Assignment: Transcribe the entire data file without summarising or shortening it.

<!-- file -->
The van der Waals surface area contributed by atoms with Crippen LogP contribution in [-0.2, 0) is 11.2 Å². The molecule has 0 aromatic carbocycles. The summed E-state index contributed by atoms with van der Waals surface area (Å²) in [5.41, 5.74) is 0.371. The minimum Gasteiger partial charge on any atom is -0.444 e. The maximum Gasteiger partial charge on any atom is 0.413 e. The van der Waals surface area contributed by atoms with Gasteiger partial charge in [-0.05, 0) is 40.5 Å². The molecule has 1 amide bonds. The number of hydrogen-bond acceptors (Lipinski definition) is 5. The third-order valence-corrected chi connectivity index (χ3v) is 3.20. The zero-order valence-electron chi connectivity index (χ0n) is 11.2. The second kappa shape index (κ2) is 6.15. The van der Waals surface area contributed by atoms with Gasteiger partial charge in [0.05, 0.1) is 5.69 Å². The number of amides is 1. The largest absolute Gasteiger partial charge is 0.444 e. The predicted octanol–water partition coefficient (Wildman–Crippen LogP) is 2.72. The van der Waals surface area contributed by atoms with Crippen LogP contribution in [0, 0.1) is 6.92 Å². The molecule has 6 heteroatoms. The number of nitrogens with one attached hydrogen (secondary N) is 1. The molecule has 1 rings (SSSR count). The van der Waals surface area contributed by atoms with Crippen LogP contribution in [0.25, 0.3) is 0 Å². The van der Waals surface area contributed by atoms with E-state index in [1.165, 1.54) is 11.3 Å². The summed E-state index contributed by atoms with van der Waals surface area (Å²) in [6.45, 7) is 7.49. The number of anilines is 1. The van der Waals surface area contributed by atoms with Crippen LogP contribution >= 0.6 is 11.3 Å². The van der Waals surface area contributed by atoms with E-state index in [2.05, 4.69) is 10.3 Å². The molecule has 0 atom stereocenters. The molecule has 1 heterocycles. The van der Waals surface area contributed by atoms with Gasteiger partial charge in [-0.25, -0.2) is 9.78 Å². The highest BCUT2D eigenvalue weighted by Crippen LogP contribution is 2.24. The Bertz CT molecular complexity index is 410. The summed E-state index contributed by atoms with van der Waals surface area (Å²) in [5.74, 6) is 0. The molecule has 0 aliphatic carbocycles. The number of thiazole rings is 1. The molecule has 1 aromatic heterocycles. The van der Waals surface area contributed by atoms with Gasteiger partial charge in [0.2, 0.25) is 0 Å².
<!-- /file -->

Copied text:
The van der Waals surface area contributed by atoms with Crippen LogP contribution in [-0.2, 0) is 11.2 Å². The molecule has 0 aromatic carbocycles. The summed E-state index contributed by atoms with van der Waals surface area (Å²) in [5.41, 5.74) is 0.371. The minimum Gasteiger partial charge on any atom is -0.444 e. The maximum Gasteiger partial charge on any atom is 0.413 e. The van der Waals surface area contributed by atoms with Gasteiger partial charge in [-0.05, 0) is 40.5 Å². The molecule has 1 amide bonds. The number of hydrogen-bond acceptors (Lipinski definition) is 5. The third-order valence-corrected chi connectivity index (χ3v) is 3.20. The zero-order valence-electron chi connectivity index (χ0n) is 11.2. The second kappa shape index (κ2) is 6.15. The van der Waals surface area contributed by atoms with Gasteiger partial charge in [0.05, 0.1) is 5.69 Å². The number of amides is 1. The largest absolute Gasteiger partial charge is 0.444 e. The predicted octanol–water partition coefficient (Wildman–Crippen LogP) is 2.72. The van der Waals surface area contributed by atoms with Crippen LogP contribution in [0, 0.1) is 6.92 Å². The molecule has 6 heteroatoms. The number of nitrogens with one attached hydrogen (secondary N) is 1. The molecule has 1 rings (SSSR count). The van der Waals surface area contributed by atoms with Crippen LogP contribution in [0.25, 0.3) is 0 Å². The van der Waals surface area contributed by atoms with E-state index in [1.165, 1.54) is 11.3 Å². The summed E-state index contributed by atoms with van der Waals surface area (Å²) in [6.45, 7) is 7.49. The number of anilines is 1. The van der Waals surface area contributed by atoms with Crippen LogP contribution >= 0.6 is 11.3 Å². The van der Waals surface area contributed by atoms with E-state index in [2.05, 4.69) is 10.3 Å². The molecule has 0 atom stereocenters. The molecule has 1 heterocycles. The van der Waals surface area contributed by atoms with Gasteiger partial charge in [-0.25, -0.2) is 9.78 Å². The highest BCUT2D eigenvalue weighted by Crippen LogP contribution is 2.24. The Bertz CT molecular complexity index is 410. The summed E-state index contributed by atoms with van der Waals surface area (Å²) in [5.74, 6) is 0. The molecule has 0 aliphatic carbocycles. The number of thiazole rings is 1. The molecule has 1 aromatic heterocycles. The van der Waals surface area contributed by atoms with Gasteiger partial charge in [0.2, 0.25) is 0 Å².